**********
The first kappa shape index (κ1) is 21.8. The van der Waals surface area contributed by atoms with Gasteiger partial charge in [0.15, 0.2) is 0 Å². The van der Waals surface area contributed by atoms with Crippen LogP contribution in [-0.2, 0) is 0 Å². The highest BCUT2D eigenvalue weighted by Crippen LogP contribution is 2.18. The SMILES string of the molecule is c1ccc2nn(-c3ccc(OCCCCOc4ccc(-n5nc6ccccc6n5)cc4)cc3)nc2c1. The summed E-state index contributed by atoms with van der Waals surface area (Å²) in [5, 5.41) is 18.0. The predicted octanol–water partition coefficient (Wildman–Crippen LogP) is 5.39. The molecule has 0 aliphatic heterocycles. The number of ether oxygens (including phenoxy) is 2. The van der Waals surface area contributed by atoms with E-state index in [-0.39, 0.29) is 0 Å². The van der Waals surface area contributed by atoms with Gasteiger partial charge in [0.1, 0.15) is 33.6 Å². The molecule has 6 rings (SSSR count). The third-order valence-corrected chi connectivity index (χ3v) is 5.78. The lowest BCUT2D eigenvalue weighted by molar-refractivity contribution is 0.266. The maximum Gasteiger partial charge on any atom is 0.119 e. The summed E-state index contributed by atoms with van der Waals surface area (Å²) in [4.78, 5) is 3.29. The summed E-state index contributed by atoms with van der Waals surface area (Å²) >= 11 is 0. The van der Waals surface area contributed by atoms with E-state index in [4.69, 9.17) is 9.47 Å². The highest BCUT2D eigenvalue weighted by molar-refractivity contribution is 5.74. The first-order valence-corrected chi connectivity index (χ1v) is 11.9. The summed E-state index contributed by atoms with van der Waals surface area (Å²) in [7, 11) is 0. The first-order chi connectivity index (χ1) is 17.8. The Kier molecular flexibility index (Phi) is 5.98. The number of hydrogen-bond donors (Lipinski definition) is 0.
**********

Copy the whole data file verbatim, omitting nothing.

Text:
The first kappa shape index (κ1) is 21.8. The van der Waals surface area contributed by atoms with Gasteiger partial charge in [0.15, 0.2) is 0 Å². The van der Waals surface area contributed by atoms with Crippen LogP contribution in [-0.2, 0) is 0 Å². The highest BCUT2D eigenvalue weighted by Crippen LogP contribution is 2.18. The SMILES string of the molecule is c1ccc2nn(-c3ccc(OCCCCOc4ccc(-n5nc6ccccc6n5)cc4)cc3)nc2c1. The summed E-state index contributed by atoms with van der Waals surface area (Å²) in [5, 5.41) is 18.0. The predicted octanol–water partition coefficient (Wildman–Crippen LogP) is 5.39. The molecule has 0 aliphatic heterocycles. The number of ether oxygens (including phenoxy) is 2. The van der Waals surface area contributed by atoms with E-state index in [-0.39, 0.29) is 0 Å². The van der Waals surface area contributed by atoms with Gasteiger partial charge in [0.1, 0.15) is 33.6 Å². The molecule has 6 rings (SSSR count). The third-order valence-corrected chi connectivity index (χ3v) is 5.78. The lowest BCUT2D eigenvalue weighted by molar-refractivity contribution is 0.266. The maximum Gasteiger partial charge on any atom is 0.119 e. The summed E-state index contributed by atoms with van der Waals surface area (Å²) in [4.78, 5) is 3.29. The summed E-state index contributed by atoms with van der Waals surface area (Å²) >= 11 is 0. The van der Waals surface area contributed by atoms with E-state index in [4.69, 9.17) is 9.47 Å². The highest BCUT2D eigenvalue weighted by molar-refractivity contribution is 5.74. The first-order valence-corrected chi connectivity index (χ1v) is 11.9. The summed E-state index contributed by atoms with van der Waals surface area (Å²) in [7, 11) is 0. The first-order chi connectivity index (χ1) is 17.8. The Kier molecular flexibility index (Phi) is 5.98. The number of hydrogen-bond donors (Lipinski definition) is 0.